I was especially captivated by the idea behind one film submitted to Short Corner by maverick English director Andy Greenhouse. It’s shot as a dialogue between two fictional film-makers on his iPhone and comments on the fact that, with 2,000 film shorts accepted by the festival each year, it is unlikely that any distributor will see his offering, let alone buy it.

Andy suspects the short has cost him his annual accreditation, but it has not extinguished the knowing sense of fun which inspired him five years ago to join the Cannes subculture.

 

‘There’s also the chance of the van being towed away and impounded’

This runs in subversive parallel to the Festival’s more mainstream image of Lamborghinis parked outside the Martinez, the stars’ secret trysts at the Hotel Du Cap and the red carpet snaking towards the Theatre Lumiere.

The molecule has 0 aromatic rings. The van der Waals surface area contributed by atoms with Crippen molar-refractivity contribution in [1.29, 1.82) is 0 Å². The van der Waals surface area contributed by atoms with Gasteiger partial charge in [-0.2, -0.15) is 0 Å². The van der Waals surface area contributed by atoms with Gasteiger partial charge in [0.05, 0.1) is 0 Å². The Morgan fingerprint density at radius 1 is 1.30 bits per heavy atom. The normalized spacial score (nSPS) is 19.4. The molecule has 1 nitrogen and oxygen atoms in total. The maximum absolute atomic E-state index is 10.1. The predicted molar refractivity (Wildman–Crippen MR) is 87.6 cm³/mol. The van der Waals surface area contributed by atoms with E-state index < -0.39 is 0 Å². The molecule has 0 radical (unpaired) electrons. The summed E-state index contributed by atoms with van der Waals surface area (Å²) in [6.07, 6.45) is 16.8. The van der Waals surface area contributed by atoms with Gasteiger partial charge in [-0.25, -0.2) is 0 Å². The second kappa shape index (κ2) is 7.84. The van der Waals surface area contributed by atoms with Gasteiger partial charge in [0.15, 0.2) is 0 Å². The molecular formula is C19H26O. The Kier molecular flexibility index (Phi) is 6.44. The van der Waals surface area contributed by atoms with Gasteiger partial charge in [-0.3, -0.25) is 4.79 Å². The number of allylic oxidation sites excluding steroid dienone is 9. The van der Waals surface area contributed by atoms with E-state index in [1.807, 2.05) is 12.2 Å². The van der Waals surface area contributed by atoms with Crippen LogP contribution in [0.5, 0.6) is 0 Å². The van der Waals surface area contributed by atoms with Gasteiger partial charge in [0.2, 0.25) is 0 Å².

For Andy’s is the mind behind the genius concept of Cannes In A Van, a yellow Ford Transit that is powered by vegetable oil and turns into a mobile cinema every night. For just a few euros he and his team (in black tie of course) will unroll a strip of Astroturf on the hallowed ground of La Croisette, set out their assortment of Ikea chairs and conduct an exclusive screen event, just for you.

You do risk being moved on by hovering gendarmes and there’s also the chance of the van being towed away and impounded  -  both fates have befallen previous customers. But the van has a growing cachet, its fame peaking when it was chosen to host the 2009 Cannes premiere of the globally successful eco film The Age Of Stupid, starring the late Pete Postlethwaite.